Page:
Who’s serving your daily dose?
We’re creatures of habit. We tend to have the same routine every morning: have a shower, do the daily commute and buy a coffee on the way.
Our daily news agenda tends to be set by routine too. For years, the political news agenda has been set by BBC Radio 4’s Today programme. The combination of its early start and influential audience has enabled it to become the show that defines the day’s narrative. Its 0810 interview is often one of the most quoted interviews of the day. The early start, in particular, is the show’s key asset; it’s the first news source many of its listeners come across every day.
However, times change and so do habits. Smartphones, which have been with us for less than a decade, have secured a crucial place in our morning routines. A recent study by Deloitte found that a third of smartphone owners in Britain, approximately 11 million adults, check their phone within five minutes of waking up. If a news brand can find a place in that waking glance then it could potentially become, or further secure, its place as an agenda-setter.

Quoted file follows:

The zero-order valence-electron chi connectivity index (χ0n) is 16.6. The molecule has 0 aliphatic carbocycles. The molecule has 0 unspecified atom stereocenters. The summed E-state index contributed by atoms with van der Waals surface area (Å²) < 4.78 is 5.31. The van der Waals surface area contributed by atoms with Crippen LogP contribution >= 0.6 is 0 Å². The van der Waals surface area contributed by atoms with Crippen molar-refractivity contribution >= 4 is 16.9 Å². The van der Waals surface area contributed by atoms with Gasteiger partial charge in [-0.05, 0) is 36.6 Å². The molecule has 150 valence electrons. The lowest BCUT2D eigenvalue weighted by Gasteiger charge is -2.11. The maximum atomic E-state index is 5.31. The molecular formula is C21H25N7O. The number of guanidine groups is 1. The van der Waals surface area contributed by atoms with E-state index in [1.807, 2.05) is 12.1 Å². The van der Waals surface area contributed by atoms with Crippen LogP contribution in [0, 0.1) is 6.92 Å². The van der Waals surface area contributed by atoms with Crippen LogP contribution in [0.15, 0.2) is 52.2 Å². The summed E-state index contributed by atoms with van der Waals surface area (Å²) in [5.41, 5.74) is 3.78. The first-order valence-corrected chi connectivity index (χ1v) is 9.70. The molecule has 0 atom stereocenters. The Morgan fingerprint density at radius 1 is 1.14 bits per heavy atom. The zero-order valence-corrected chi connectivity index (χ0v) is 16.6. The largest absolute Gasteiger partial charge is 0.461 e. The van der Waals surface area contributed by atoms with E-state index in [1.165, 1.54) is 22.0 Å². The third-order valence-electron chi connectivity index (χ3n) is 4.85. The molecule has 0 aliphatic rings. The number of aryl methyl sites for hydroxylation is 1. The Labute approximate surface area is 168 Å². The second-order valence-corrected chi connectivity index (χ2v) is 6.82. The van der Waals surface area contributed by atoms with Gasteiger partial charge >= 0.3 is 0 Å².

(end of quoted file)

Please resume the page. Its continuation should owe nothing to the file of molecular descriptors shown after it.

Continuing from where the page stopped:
None of this is news to the people who make the news. Morning briefings have been around for a while, but the competition is hotting up. The Times launched a politics-focused morning briefing Red Box email few months back. The Financial Times, which has launched a number of news-related tools this year, launched its FirstFT briefing last month, promising readers that they would ‘be briefed before breakfast’. And now The Economist has launched Espresso, a daily app-based or email briefing that marks the first the time the weekly publication has ever delivered daily news.
The common thread across these three outlets vying to be our first news source of the day is that they all have subscription models of one sort or another. If you’re going to charge people for news that can readily be found elsewhere, then it makes sense to place yourself at the heart of people’s news experience.
In effect, they’re trying to become the Starbucks of news.